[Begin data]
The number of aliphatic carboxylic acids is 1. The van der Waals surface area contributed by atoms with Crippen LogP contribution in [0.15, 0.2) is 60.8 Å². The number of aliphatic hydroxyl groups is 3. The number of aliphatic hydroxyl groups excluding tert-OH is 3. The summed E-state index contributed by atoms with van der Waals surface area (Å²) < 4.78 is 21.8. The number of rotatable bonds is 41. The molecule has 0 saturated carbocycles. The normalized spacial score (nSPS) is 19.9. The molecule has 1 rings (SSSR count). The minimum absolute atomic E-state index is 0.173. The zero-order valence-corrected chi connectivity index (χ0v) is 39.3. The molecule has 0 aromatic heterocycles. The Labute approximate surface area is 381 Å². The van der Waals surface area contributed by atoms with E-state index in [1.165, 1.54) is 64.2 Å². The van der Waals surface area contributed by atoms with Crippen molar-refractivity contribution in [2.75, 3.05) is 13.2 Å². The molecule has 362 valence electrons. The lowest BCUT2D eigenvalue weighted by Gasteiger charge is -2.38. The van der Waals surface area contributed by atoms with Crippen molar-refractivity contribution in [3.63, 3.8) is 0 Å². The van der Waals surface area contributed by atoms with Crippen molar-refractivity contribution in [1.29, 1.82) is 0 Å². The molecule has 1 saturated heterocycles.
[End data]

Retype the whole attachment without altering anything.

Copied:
The number of aliphatic carboxylic acids is 1. The van der Waals surface area contributed by atoms with Crippen LogP contribution in [0.15, 0.2) is 60.8 Å². The number of aliphatic hydroxyl groups is 3. The number of aliphatic hydroxyl groups excluding tert-OH is 3. The summed E-state index contributed by atoms with van der Waals surface area (Å²) < 4.78 is 21.8. The number of rotatable bonds is 41. The molecule has 0 saturated carbocycles. The normalized spacial score (nSPS) is 19.9. The molecule has 1 rings (SSSR count). The minimum absolute atomic E-state index is 0.173. The zero-order valence-corrected chi connectivity index (χ0v) is 39.3. The molecule has 0 aromatic heterocycles. The Labute approximate surface area is 381 Å². The van der Waals surface area contributed by atoms with E-state index in [1.165, 1.54) is 64.2 Å². The van der Waals surface area contributed by atoms with Crippen molar-refractivity contribution in [2.75, 3.05) is 13.2 Å². The molecule has 362 valence electrons. The lowest BCUT2D eigenvalue weighted by Gasteiger charge is -2.38. The van der Waals surface area contributed by atoms with Crippen molar-refractivity contribution in [3.63, 3.8) is 0 Å². The van der Waals surface area contributed by atoms with Crippen molar-refractivity contribution in [1.29, 1.82) is 0 Å². The molecule has 1 saturated heterocycles.